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DNR will pay to get more people watching wildlife
birders DNR photo
The project aims to get more people out, viewing non-game wildlife, native plants and natural habitats. - photo by Photo provided.

SOCIAL CIRCLE — Wanted: Projects that can use a hand helping Georgians enjoy and better understand animals, plants and habitats emphasized in Georgia’s State Wildlife Action Plan.

The state Department of Natural Resources has revived its Wildlife Viewing Grants Program and is seeking proposals that promote wildlife viewing. Private, public and nonprofit organizations, including local governments, are invited to apply. The deadline is Feb. 1.

The grants, capped at $3,000 per project, are made possible by the Georgia Natural Resources Foundation and Georgia’s Nongame Wildlife Conservation Fund.

Administered by DNR’s Nongame Conservation Section, part of the Wildlife Resources Division, the grants program helps provide viewing opportunities that increase public awareness and appreciation of nongame wildlife (species not fished for or hunted), rare native plant species and natural habitats. The emphasis is on species rated conservation priorities in the State Wildlife Action Plan. Revised in 2015 by DNR and more than 100 stakeholders, the plan is a strategy to conserve native species and habitats they need before these animals, plants and places become rarer and costly to conserve or restore.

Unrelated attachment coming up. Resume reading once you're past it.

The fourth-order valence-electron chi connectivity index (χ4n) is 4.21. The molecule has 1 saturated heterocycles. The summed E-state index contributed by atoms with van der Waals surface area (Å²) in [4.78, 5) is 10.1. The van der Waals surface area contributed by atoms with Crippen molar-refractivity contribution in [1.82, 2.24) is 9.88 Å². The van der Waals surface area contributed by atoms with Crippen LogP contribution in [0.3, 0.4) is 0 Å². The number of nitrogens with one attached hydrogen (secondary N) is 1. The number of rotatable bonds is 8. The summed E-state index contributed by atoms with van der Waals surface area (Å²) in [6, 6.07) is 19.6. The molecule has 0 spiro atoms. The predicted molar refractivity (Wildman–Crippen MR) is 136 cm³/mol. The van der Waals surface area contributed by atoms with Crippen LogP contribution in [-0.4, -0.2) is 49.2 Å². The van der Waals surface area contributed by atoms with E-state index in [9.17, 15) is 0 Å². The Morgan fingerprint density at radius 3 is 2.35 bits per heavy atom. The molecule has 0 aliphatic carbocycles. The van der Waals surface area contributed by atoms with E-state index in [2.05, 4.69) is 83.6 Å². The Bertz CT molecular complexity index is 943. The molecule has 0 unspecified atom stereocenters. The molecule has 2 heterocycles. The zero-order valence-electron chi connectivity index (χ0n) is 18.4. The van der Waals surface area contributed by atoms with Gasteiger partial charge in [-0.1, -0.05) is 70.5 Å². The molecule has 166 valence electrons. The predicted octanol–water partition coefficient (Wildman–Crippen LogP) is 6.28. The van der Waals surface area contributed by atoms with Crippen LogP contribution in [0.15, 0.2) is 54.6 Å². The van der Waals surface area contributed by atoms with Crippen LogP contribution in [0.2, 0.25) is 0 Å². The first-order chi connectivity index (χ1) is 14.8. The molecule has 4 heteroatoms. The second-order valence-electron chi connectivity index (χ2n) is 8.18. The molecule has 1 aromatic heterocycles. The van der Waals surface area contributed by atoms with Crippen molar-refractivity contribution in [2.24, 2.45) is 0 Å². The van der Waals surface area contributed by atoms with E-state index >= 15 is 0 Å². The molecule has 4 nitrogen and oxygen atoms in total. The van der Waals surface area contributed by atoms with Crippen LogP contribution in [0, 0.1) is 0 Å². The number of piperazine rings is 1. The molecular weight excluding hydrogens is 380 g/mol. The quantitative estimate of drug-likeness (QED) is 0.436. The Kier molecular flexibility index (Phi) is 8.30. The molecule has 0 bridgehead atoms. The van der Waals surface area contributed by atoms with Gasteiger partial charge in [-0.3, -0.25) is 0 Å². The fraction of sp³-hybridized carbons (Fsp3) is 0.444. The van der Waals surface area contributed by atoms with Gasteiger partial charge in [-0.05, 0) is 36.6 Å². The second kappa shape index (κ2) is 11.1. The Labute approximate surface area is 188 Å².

Nongame Conservation Chief Dr. Jon Ambrose said that wildlife viewing is popular in Georgia. According to a U.S. Fish and Wildlife Service survey, about 2.4 million people took part in wildlife-viewing activities in 2011. The survey estimated related spending at $1.8 billion.

"These grants will help develop quality opportunities that connect people with wildlife and wild places that need conservation," Ambrose said. "That connection is critical not only for wildlife but also for the well-being of Georgians. Research shows that people consider nature important for their health and outlook."

Started in 1999 to support wildlife viewing and education projects, the grants program was sidelined in 2009 by recession-era cutbacks. The restart is powered by a $4,500 Natural Resources Foundation grant and $11,500 from the Nongame Wildlife Fund. While the current focus is on viewing opportunities, the hope is to include the original program’s educational component later.

Previous grants helped make possible projects such as the marsh-wildlife viewing platform at Jekyll Island’s visitor center. Proposals can include facilities, improvements and other initiatives that provide opportunities for the public to observe nongame wildlife, native plants and natural habitats.

Notification of awards will be made by Feb. 26. Details, including how to apply, are available at

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